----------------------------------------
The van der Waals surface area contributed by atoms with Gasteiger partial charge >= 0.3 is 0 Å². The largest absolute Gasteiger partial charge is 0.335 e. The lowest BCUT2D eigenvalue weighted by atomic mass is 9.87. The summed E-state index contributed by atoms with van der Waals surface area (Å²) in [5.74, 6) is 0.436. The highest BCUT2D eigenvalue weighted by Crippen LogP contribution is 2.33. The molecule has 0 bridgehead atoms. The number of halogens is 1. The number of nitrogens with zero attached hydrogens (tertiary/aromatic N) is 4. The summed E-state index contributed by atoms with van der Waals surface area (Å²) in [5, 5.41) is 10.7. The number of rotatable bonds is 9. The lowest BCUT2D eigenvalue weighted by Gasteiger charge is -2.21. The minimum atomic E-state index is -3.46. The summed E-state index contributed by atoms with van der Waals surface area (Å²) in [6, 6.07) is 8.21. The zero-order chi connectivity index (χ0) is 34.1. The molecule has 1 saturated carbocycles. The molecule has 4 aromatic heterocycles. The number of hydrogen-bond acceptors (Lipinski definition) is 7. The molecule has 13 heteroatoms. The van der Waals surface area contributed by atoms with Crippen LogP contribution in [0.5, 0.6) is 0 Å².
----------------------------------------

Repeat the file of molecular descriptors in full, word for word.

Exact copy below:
The van der Waals surface area contributed by atoms with Gasteiger partial charge >= 0.3 is 0 Å². The largest absolute Gasteiger partial charge is 0.335 e. The lowest BCUT2D eigenvalue weighted by atomic mass is 9.87. The summed E-state index contributed by atoms with van der Waals surface area (Å²) in [5.74, 6) is 0.436. The highest BCUT2D eigenvalue weighted by Crippen LogP contribution is 2.33. The molecule has 0 bridgehead atoms. The number of halogens is 1. The number of nitrogens with zero attached hydrogens (tertiary/aromatic N) is 4. The summed E-state index contributed by atoms with van der Waals surface area (Å²) in [5, 5.41) is 10.7. The number of rotatable bonds is 9. The lowest BCUT2D eigenvalue weighted by Gasteiger charge is -2.21. The minimum atomic E-state index is -3.46. The summed E-state index contributed by atoms with van der Waals surface area (Å²) in [6, 6.07) is 8.21. The zero-order chi connectivity index (χ0) is 34.1. The molecule has 1 saturated carbocycles. The molecule has 4 aromatic heterocycles. The number of hydrogen-bond acceptors (Lipinski definition) is 7. The molecule has 13 heteroatoms. The van der Waals surface area contributed by atoms with Crippen LogP contribution in [0.5, 0.6) is 0 Å².